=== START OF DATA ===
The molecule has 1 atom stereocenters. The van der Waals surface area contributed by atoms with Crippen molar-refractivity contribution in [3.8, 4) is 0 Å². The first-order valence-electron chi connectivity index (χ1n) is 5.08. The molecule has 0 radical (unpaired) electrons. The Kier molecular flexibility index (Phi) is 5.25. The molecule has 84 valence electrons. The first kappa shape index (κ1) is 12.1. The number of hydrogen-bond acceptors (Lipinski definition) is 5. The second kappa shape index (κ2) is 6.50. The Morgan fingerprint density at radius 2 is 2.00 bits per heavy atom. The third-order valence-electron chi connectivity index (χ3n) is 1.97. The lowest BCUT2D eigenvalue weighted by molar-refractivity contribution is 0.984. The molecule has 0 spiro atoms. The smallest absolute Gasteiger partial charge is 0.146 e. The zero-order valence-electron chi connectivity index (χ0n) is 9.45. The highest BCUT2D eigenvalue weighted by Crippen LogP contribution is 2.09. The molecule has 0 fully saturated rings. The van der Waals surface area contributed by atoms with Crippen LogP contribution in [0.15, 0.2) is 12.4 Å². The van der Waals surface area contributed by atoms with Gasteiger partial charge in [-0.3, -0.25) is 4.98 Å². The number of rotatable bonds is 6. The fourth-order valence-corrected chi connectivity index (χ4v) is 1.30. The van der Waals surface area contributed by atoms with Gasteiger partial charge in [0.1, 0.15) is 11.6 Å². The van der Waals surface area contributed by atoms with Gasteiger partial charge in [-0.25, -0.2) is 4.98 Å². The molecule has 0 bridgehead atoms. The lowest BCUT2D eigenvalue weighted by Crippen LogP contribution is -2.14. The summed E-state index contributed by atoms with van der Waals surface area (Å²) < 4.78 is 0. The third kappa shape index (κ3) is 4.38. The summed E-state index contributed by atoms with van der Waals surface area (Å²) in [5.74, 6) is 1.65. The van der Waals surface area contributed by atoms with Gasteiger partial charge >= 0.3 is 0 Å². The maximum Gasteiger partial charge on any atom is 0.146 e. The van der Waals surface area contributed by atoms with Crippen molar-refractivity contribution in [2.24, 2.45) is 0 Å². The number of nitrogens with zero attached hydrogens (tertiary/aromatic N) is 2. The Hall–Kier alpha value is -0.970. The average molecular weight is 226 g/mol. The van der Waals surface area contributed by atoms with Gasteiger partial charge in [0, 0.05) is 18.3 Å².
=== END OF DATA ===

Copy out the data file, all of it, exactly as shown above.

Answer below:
The molecule has 1 atom stereocenters. The van der Waals surface area contributed by atoms with Crippen molar-refractivity contribution in [3.8, 4) is 0 Å². The first-order valence-electron chi connectivity index (χ1n) is 5.08. The molecule has 0 radical (unpaired) electrons. The Kier molecular flexibility index (Phi) is 5.25. The molecule has 84 valence electrons. The first kappa shape index (κ1) is 12.1. The number of hydrogen-bond acceptors (Lipinski definition) is 5. The second kappa shape index (κ2) is 6.50. The Morgan fingerprint density at radius 2 is 2.00 bits per heavy atom. The third-order valence-electron chi connectivity index (χ3n) is 1.97. The lowest BCUT2D eigenvalue weighted by molar-refractivity contribution is 0.984. The molecule has 0 spiro atoms. The smallest absolute Gasteiger partial charge is 0.146 e. The zero-order valence-electron chi connectivity index (χ0n) is 9.45. The highest BCUT2D eigenvalue weighted by Crippen LogP contribution is 2.09. The molecule has 0 fully saturated rings. The van der Waals surface area contributed by atoms with Crippen LogP contribution in [0.15, 0.2) is 12.4 Å². The van der Waals surface area contributed by atoms with Gasteiger partial charge in [-0.3, -0.25) is 4.98 Å². The number of rotatable bonds is 6. The fourth-order valence-corrected chi connectivity index (χ4v) is 1.30. The van der Waals surface area contributed by atoms with Gasteiger partial charge in [0.1, 0.15) is 11.6 Å². The van der Waals surface area contributed by atoms with Gasteiger partial charge in [-0.25, -0.2) is 4.98 Å². The molecule has 0 bridgehead atoms. The lowest BCUT2D eigenvalue weighted by Crippen LogP contribution is -2.14. The summed E-state index contributed by atoms with van der Waals surface area (Å²) < 4.78 is 0. The third kappa shape index (κ3) is 4.38. The summed E-state index contributed by atoms with van der Waals surface area (Å²) in [5.74, 6) is 1.65. The van der Waals surface area contributed by atoms with Gasteiger partial charge >= 0.3 is 0 Å². The maximum Gasteiger partial charge on any atom is 0.146 e. The van der Waals surface area contributed by atoms with Crippen molar-refractivity contribution in [2.24, 2.45) is 0 Å². The number of nitrogens with zero attached hydrogens (tertiary/aromatic N) is 2. The Hall–Kier alpha value is -0.970. The average molecular weight is 226 g/mol. The van der Waals surface area contributed by atoms with Gasteiger partial charge in [0, 0.05) is 18.3 Å².